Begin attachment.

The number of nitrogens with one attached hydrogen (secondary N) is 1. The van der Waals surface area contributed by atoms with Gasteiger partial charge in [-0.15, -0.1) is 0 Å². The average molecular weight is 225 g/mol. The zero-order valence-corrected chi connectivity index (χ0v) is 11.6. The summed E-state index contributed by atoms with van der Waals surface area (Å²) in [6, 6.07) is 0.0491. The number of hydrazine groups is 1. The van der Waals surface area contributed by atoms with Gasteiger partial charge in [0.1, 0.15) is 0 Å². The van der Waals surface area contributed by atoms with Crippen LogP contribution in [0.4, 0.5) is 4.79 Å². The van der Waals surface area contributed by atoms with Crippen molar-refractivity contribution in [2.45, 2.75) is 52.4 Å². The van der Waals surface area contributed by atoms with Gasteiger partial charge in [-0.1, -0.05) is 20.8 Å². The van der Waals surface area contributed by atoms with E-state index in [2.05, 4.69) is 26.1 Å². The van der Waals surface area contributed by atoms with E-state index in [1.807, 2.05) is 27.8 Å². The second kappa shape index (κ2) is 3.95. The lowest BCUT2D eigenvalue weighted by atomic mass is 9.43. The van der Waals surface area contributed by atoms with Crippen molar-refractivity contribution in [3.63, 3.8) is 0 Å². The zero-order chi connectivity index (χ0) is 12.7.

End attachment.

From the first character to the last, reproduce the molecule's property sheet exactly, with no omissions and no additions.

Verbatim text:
The number of nitrogens with one attached hydrogen (secondary N) is 1. The van der Waals surface area contributed by atoms with Gasteiger partial charge in [-0.15, -0.1) is 0 Å². The average molecular weight is 225 g/mol. The zero-order valence-corrected chi connectivity index (χ0v) is 11.6. The summed E-state index contributed by atoms with van der Waals surface area (Å²) in [6, 6.07) is 0.0491. The number of hydrazine groups is 1. The van der Waals surface area contributed by atoms with Gasteiger partial charge in [0.1, 0.15) is 0 Å². The van der Waals surface area contributed by atoms with Crippen LogP contribution in [0.4, 0.5) is 4.79 Å². The van der Waals surface area contributed by atoms with Crippen molar-refractivity contribution in [2.45, 2.75) is 52.4 Å². The van der Waals surface area contributed by atoms with Gasteiger partial charge in [-0.1, -0.05) is 20.8 Å². The van der Waals surface area contributed by atoms with E-state index in [2.05, 4.69) is 26.1 Å². The van der Waals surface area contributed by atoms with E-state index in [1.807, 2.05) is 27.8 Å². The second kappa shape index (κ2) is 3.95. The lowest BCUT2D eigenvalue weighted by atomic mass is 9.43. The van der Waals surface area contributed by atoms with Crippen molar-refractivity contribution in [3.63, 3.8) is 0 Å². The zero-order chi connectivity index (χ0) is 12.7.